• Lydgate also, finding that his sum of eight hundred pounds had been considerably reduced since he had come to Middlemarch, restrained his inclination for some plate of an old pattern which was shown to him when he went into Kibble’s establishment at Brassing to buy forks and spoons.
  • Fred felt a shock greater than he could quite account for by the vague knowledge that Lydgate was in debt, and that his father had refused to help him; and his own inclination to enter into the play was suddenly checked.
  • In Middlemarch admiration was more reserved: most persons there were inclined to believe that the merit of Fred’s authorship was due to his wife, since they had never expected Fred Vincy to write on turnips and mangel-wurzel.
  • It would have been safer for Will in the first instance to have taken up his hat and gone away; but he had felt no impulse to do this; on the contrary, he had a horrible inclination to stay and shatter Rosamond with his anger.
  • She had not been present while her uncle was throwing out his pleasant suggestions as to the mode in which life at Lowick might be enlivened, but she was usually by her husband’s side, and the unaffected signs of intense anxiety in her face and voice about whatever touched his mind or health, made a drama which Lydgate was inclined to watch.
  • Again, the late alliance of her family with the Tollers had brought her in connection with the best circle, which gratified her in every direction except in the inclination to those serious views which she believed to be the best in another sense.
  • He was quite aware of this; indeed in some respects he was rather afraid of this ingenuous wife, whose imitative piety and native worldliness were equally sincere, who had nothing to be ashamed of, and whom he had married out of a thorough inclination still subsisting.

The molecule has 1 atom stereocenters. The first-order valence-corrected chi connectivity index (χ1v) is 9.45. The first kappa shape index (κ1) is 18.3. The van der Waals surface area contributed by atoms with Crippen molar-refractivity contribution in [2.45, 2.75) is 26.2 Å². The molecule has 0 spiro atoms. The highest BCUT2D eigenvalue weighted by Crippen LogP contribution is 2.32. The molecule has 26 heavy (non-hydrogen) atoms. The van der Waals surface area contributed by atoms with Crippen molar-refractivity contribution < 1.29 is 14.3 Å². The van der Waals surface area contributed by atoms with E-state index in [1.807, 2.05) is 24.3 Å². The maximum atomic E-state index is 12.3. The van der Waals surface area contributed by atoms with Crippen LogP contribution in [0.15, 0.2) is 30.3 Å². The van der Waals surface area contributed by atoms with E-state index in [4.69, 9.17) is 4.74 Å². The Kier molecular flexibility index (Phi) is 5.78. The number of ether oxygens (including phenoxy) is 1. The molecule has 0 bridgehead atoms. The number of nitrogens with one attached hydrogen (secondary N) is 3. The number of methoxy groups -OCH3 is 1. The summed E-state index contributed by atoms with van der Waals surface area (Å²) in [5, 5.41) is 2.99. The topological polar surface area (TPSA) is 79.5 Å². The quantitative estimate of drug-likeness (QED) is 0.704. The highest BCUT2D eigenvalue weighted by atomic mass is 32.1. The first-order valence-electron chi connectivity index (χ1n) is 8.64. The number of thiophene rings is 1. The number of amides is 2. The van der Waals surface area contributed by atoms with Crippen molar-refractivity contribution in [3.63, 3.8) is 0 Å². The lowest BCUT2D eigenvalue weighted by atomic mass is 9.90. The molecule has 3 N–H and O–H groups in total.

• Lydgate, who had the muscular aptitude for billiards, and was fond of the game, had once or twice in the early days after his arrival in Middlemarch taken his turn with the cue at the Green Dragon; but afterwards he had no leisure for the game, and no inclination for the socialities there.
  • There had been not only her intimacy with Mrs. Bulstrode, but also a profitable business relation of the great Plymdale dyeing house with Mr. Bulstrode, which on the one hand would have inclined her to desire that the mildest view of his character should be the true one, but on the other, made her the more afraid of seeming to palliate his culpability.
  • Patients who had chronic diseases or whose lives had long been worn threadbare, like old Featherstone’s, had been at once inclined to try him; also, many who did not like paying their doctor’s bills, thought agreeably of opening an account with a new doctor and sending for him without stint if the children’s temper wanted a dose, occasions when the old practitioners were often crusty; and all persons thus inclined to employ Lydgate held it likely that he was clever.
  • Patients who had chronic diseases or whose lives had long been worn threadbare, like old Featherstone’s, had been at once inclined to try him; also, many who did not like paying their doctor’s bills, thought agreeably of opening an account with a new doctor and sending for him without stint if the children’s temper wanted a dose, occasions when the old practitioners were often crusty; and all persons thus inclined to employ Lydgate held it likely that he was clever.